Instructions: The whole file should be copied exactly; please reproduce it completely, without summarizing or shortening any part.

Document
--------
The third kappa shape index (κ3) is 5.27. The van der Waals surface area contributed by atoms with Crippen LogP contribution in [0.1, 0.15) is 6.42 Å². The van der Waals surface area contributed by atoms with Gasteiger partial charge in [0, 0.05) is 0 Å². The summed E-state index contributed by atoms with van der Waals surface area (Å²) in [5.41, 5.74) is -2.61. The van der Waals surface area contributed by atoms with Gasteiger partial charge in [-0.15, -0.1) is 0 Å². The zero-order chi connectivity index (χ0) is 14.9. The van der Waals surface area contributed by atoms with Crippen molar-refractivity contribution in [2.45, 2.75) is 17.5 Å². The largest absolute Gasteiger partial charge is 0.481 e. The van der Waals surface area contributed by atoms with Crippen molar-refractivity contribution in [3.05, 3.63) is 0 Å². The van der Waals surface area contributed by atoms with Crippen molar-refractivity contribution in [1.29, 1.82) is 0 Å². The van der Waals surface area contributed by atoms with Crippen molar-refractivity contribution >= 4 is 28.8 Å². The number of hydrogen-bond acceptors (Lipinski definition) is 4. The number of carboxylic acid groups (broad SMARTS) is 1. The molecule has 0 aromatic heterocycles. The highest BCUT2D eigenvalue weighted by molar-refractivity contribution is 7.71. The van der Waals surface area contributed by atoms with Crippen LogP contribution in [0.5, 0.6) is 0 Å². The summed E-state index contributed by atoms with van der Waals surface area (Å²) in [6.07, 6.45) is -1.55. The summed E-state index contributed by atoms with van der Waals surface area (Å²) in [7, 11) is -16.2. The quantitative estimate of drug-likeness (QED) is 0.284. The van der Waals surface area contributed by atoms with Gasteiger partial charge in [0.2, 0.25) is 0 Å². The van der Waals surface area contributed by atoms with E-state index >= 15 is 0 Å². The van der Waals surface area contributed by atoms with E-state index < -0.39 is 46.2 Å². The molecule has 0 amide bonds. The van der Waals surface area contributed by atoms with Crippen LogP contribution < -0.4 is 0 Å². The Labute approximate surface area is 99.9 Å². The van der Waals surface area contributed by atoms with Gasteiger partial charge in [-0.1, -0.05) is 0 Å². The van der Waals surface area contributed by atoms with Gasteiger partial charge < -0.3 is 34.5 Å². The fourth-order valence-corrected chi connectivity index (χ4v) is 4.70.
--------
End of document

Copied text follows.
The third kappa shape index (κ3) is 5.27. The van der Waals surface area contributed by atoms with Crippen LogP contribution in [0.1, 0.15) is 6.42 Å². The van der Waals surface area contributed by atoms with Gasteiger partial charge in [0, 0.05) is 0 Å². The summed E-state index contributed by atoms with van der Waals surface area (Å²) in [5.41, 5.74) is -2.61. The van der Waals surface area contributed by atoms with Gasteiger partial charge in [-0.15, -0.1) is 0 Å². The zero-order chi connectivity index (χ0) is 14.9. The van der Waals surface area contributed by atoms with Crippen molar-refractivity contribution in [2.45, 2.75) is 17.5 Å². The largest absolute Gasteiger partial charge is 0.481 e. The van der Waals surface area contributed by atoms with Crippen molar-refractivity contribution in [3.05, 3.63) is 0 Å². The van der Waals surface area contributed by atoms with Crippen molar-refractivity contribution in [1.29, 1.82) is 0 Å². The van der Waals surface area contributed by atoms with Crippen molar-refractivity contribution >= 4 is 28.8 Å². The number of hydrogen-bond acceptors (Lipinski definition) is 4. The number of carboxylic acid groups (broad SMARTS) is 1. The molecule has 0 aromatic heterocycles. The highest BCUT2D eigenvalue weighted by molar-refractivity contribution is 7.71. The van der Waals surface area contributed by atoms with Crippen LogP contribution in [0.5, 0.6) is 0 Å². The summed E-state index contributed by atoms with van der Waals surface area (Å²) in [6.07, 6.45) is -1.55. The summed E-state index contributed by atoms with van der Waals surface area (Å²) in [7, 11) is -16.2. The quantitative estimate of drug-likeness (QED) is 0.284. The van der Waals surface area contributed by atoms with Gasteiger partial charge in [0.2, 0.25) is 0 Å². The van der Waals surface area contributed by atoms with E-state index >= 15 is 0 Å². The van der Waals surface area contributed by atoms with E-state index < -0.39 is 46.2 Å². The molecule has 0 amide bonds. The van der Waals surface area contributed by atoms with Crippen LogP contribution < -0.4 is 0 Å². The Labute approximate surface area is 99.9 Å². The van der Waals surface area contributed by atoms with Gasteiger partial charge in [-0.1, -0.05) is 0 Å². The van der Waals surface area contributed by atoms with Gasteiger partial charge < -0.3 is 34.5 Å². The fourth-order valence-corrected chi connectivity index (χ4v) is 4.70.